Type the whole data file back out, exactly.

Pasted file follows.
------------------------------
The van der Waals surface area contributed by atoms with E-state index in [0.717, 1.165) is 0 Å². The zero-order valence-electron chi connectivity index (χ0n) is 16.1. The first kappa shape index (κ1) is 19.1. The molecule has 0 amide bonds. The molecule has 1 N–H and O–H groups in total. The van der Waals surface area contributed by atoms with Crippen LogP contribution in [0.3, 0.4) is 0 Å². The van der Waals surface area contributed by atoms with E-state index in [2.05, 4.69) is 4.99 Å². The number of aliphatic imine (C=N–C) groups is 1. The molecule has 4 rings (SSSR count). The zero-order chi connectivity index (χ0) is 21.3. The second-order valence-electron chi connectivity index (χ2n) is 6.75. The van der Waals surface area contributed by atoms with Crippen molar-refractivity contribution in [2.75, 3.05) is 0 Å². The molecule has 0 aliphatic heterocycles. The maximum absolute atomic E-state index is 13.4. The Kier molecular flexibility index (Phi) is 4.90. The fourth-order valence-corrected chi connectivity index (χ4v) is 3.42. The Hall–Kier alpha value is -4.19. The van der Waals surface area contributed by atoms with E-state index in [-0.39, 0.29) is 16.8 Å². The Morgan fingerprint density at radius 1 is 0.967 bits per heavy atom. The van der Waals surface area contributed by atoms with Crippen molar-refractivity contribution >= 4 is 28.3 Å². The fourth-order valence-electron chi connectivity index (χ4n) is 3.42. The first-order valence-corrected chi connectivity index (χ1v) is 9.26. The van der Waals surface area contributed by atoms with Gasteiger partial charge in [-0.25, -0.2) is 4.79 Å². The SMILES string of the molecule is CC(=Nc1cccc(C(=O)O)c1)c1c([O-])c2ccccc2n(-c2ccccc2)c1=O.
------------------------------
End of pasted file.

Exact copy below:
The van der Waals surface area contributed by atoms with E-state index in [0.717, 1.165) is 0 Å². The zero-order valence-electron chi connectivity index (χ0n) is 16.1. The first kappa shape index (κ1) is 19.1. The molecule has 0 amide bonds. The molecule has 1 N–H and O–H groups in total. The van der Waals surface area contributed by atoms with Crippen LogP contribution in [0.3, 0.4) is 0 Å². The van der Waals surface area contributed by atoms with E-state index in [2.05, 4.69) is 4.99 Å². The number of aliphatic imine (C=N–C) groups is 1. The molecule has 4 rings (SSSR count). The zero-order chi connectivity index (χ0) is 21.3. The second-order valence-electron chi connectivity index (χ2n) is 6.75. The van der Waals surface area contributed by atoms with Crippen molar-refractivity contribution in [2.75, 3.05) is 0 Å². The molecule has 0 aliphatic heterocycles. The maximum absolute atomic E-state index is 13.4. The Kier molecular flexibility index (Phi) is 4.90. The fourth-order valence-corrected chi connectivity index (χ4v) is 3.42. The Hall–Kier alpha value is -4.19. The van der Waals surface area contributed by atoms with E-state index in [-0.39, 0.29) is 16.8 Å². The Morgan fingerprint density at radius 1 is 0.967 bits per heavy atom. The van der Waals surface area contributed by atoms with Crippen molar-refractivity contribution >= 4 is 28.3 Å². The fourth-order valence-electron chi connectivity index (χ4n) is 3.42. The first-order valence-corrected chi connectivity index (χ1v) is 9.26. The van der Waals surface area contributed by atoms with Gasteiger partial charge in [-0.25, -0.2) is 4.79 Å². The SMILES string of the molecule is CC(=Nc1cccc(C(=O)O)c1)c1c([O-])c2ccccc2n(-c2ccccc2)c1=O.